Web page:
AMY GOODMAN: Can you talk about Douglas Feith, who he was, his significance, your extended interview with him in Washington?
PHILIPPE SANDS: I can talk to him. He—it’s one of the great things about America—my own country is not so open—but you can just get in touch with people, call them up, email them, find their spouses and partners, and say, “Can I come and talk to you?” And Mr. Feith said yes. And I’m very grateful to him for that.
He’s a rather flamboyant character. Someone described him to me as a sort of an Energizer bunny. He likes to speak. He’s got a rather big opinion of himself and the role that he played. He talked rather frankly, I think probably too frankly, about his role in all of this. And in particular, he had an absolutely crucial role in being the person who drafted the memo for President Bush, which caused the Geneva Conventions to be, if you like, suspended from application at Guantanamo.
On the 7th of February, 2002, President Bush adopted the decision that none of the detainees at Guantanamo would be able to rely on any protections under the Geneva Conventions, including the prohibition against cruel, inhuman, degrading treatment or torture. And Doug Feith described to me how he and General Myers worked together, and that he, in particular, took the steps to ensure that none of these detainees could rely on Geneva. And I put it to him, “Isn’t the consequence of getting rid of Geneva that there’s essentially a blank page? All the constraints on abusive interrogation are gone.” And his response was, “That was precisely the point.” And I thought that was rather telling, because the administration has never owned up to the fact that the reason they dis-applied Geneva was precisely to open the door to aggressive interrogation.
AMY GOODMAN:He was Under Secretary of Defense. Now, he—
PHILIPPE SANDS:Well, he was Under Secretary of Defense in charge of policy. So here I am talking to the guy who’s responsible for US policy on treatment of detainees. And I put it to him, “Did it never occur to you that by opening the door to this type of interrogation, you would expose American soldiers or Americans to the same sort of treatment?” And he really just didn’t—he basically said, “We never really thought through all of these issues.” It was rather shocking.
Shocking’s one word for it. Your outrage meter just gets worn out from slapping the needle into the red zone every time some wingnut says something insane like that, and really, that’s what this is, and why our media were caught so flat-footed by the Bush administration’s operations.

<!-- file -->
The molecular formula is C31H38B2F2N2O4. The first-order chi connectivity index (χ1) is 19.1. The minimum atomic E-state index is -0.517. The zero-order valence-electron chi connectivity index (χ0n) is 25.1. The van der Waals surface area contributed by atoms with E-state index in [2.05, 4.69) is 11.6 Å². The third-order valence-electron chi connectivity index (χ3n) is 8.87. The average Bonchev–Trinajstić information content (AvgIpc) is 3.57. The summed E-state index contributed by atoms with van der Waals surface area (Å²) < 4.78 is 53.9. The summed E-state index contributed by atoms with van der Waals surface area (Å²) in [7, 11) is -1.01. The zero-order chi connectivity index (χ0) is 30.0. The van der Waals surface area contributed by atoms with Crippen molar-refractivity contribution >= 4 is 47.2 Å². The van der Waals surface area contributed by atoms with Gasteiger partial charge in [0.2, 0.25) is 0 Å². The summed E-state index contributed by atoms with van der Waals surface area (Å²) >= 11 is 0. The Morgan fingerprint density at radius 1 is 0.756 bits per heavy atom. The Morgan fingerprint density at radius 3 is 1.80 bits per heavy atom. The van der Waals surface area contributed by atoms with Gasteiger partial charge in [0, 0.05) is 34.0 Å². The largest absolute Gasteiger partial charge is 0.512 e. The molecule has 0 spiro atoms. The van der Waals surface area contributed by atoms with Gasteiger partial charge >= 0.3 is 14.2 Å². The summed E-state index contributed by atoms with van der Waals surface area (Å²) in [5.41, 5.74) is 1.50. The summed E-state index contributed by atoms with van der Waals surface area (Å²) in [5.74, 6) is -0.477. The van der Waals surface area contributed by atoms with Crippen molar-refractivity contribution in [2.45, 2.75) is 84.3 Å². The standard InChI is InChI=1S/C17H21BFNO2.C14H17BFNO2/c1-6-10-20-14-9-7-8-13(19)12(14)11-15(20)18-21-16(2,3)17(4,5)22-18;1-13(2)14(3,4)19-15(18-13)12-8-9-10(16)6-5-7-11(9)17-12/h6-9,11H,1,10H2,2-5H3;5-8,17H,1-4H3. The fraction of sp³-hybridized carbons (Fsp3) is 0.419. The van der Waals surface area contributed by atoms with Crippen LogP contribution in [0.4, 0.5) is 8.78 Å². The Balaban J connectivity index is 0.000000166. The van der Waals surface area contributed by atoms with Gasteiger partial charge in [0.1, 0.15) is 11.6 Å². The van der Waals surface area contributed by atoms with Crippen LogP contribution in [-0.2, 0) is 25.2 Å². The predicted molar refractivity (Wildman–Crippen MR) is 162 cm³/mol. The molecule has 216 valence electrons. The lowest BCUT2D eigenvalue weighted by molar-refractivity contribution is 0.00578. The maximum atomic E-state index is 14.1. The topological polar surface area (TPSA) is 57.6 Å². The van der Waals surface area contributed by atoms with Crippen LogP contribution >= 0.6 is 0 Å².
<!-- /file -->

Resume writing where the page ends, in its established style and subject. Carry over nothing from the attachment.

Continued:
We’re used to our politicians bending the truth. We’re used to a lie, even a big lie. We’re not used to thousands of them, repeated, over and over, loudly, and evidence to the contrary being so completely dismissed, like it isn’t there. We’re used to people whom, when pointed out in a mistake or a lie or a deception and shamed, to admit it, sack up, step down, and deal. We’re not used to this, or at least, we weren’t (you can argue we should have been and I’d agree with you). You should all watchFeith’s face when Steve Kroft confronts him with video proving his statements false, it’s total incomprehension, like, “So?” And then he just launches right back into the lie again, only slightly louder, and Kroft is … shocked? Disgusted? More like confused. I’ve just proved this guy’s a liar and a fraud … why is he continuing the lie?
They find the most outrageous thing they can and they do it and then they yell, top of their lungs, that they’re proud of it and by the way, screw you if you don’t agree. You could argue it out, of course, but you have to get over the brazenness of it first. That’s taken a good long time, for a lot of people, to get past the point where you’re staring, openmouthed, going, “Did he just SAY that? Out LOUD?”
From Sands’piece in Vanity Fair:
Feith’s argument prevailed. On February 7, 2002, President Bush signed a memorandum that turned Guantánamo into a Geneva-free zone. As a matter of policy, the detainees would be handled humanely, but only to the extent appropriate and consistent with military necessity. “The president said ‘humane treatment,’ ” Feith told me, inflecting the term sourly, “and I thought that was O.K. Perfectly fine phrase that needs to be fleshed out, but it’s a fine phrase—‘humane treatment.’ ” The Common Article 3 restrictions on torture or “outrages upon personal dignity” were gone.
“This year I was really a player,” Feith said, thinking back on 2002 and relishing the memory. I asked him whether, in the end, he was at all concerned that the Geneva decision might have diminished America’s moral authority. He was not. “The problem with moral authority,” he said, was “people who should know better, like yourself, siding with the assholes, to put it crudely.”
He was really a player. I could argue it out, but I need a minute, to get over my hair standing on end that he just said that, right out loud.